How cancer affects women’s sexuality and sex life

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How cancer affects women’s sexuality and sex life

A woman given a diagnosis of cancer knows bodily changes are likely to occur. These changes might include hair loss, excessive tiredness, digestive issues, skin changes, and changes in appetite. But there’s one other change women may not have thought of – cancer’s influence on her sexuality and sex life both during and sometimes after treatment. 

When going through cancer treatments, interest or having the energy for sex may be the last thing on a woman’s mind.  Depending on how the cancer is being treated, these therapies may affect a woman’s sexual organs or her ability to become aroused. While it may not seem that having sex should be a top priority when fighting cancer, sexuality is about whom a woman is and how she feels as a woman.  It’s the feelings and characteristics that make up a woman’s sexual identity.  Because of this, it is still important for a woman to feel close and intimate with her spouse or partner as she goes through treatments and even after treatments are over with.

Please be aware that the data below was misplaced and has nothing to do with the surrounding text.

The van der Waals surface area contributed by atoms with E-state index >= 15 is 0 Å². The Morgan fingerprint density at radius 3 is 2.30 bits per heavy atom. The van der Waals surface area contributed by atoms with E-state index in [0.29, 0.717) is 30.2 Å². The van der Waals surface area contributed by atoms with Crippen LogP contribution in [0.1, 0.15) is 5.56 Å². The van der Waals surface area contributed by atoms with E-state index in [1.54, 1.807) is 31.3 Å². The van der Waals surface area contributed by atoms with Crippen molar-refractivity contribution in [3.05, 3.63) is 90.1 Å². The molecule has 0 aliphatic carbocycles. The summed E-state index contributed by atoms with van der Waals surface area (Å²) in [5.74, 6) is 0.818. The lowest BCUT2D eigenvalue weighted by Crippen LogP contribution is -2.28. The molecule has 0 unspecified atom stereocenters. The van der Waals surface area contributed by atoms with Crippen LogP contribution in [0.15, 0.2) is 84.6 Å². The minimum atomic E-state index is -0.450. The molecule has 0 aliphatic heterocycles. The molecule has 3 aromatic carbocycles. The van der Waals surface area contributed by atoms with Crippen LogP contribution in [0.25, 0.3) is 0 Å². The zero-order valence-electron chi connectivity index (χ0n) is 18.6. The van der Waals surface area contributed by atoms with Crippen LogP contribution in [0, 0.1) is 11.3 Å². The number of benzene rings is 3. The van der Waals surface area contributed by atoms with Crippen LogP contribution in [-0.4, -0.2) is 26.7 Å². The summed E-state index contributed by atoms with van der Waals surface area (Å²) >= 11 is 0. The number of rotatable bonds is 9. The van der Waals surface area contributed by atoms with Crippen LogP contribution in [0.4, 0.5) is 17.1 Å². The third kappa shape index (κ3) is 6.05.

Ideally, a woman’s doctor or nurse should bring up the topic of sex, discussing how cancer treatment might affect their sex life.  If they don’t, a woman may need to be proactive by asking questions such as, what sexual changes or problems are common among women receiving this type of treatment or what methods of birth control or protection are recommended during treatment?

Factors that may affect sexual health during cancer treatment

·      The type of cancer

·      The type of treatment(s)

·      The amount or dose of treatment

·      The length or duration of treatment

·      The age of a woman at the time of treatment

·      The amount of time that has passed since treatment

·      Other personal and pertinent health factors of each individual woman

Sexual problems in women that may be caused by cancer treatments

For most women who may experience sexual side effects during cancer treatment, many are often temporary and improve once the treatment is over. But some side effects can be long term or may arise after cancer treatment is done. Any woman, who is noticing sexual side effects either during or after cancer treatment, should discuss this with her doctor as there are various ways to treat them improving the situation.

Here are ways specific cancer treatments may uniquely affect a woman’s sexual health:

·      Chemotherapy – This type of treatment can lower estrogen levels and cause primary ovarian insufficiency. The results of this can mean that the ovaries are not producing hormones and therefore are not releasing eggs. Symptoms a woman may experience include hot flashes, irregular or no periods, and vaginal dryness making sexual intercourse painful. Vaginal tissue is also affected by chemotherapy resulting in sores.

·      Hormone or endocrine therapy – Women receiving this treatment also may notice hot flashes, irregular or no periods, and vaginal dryness, again mainly due to reduced estrogen levels.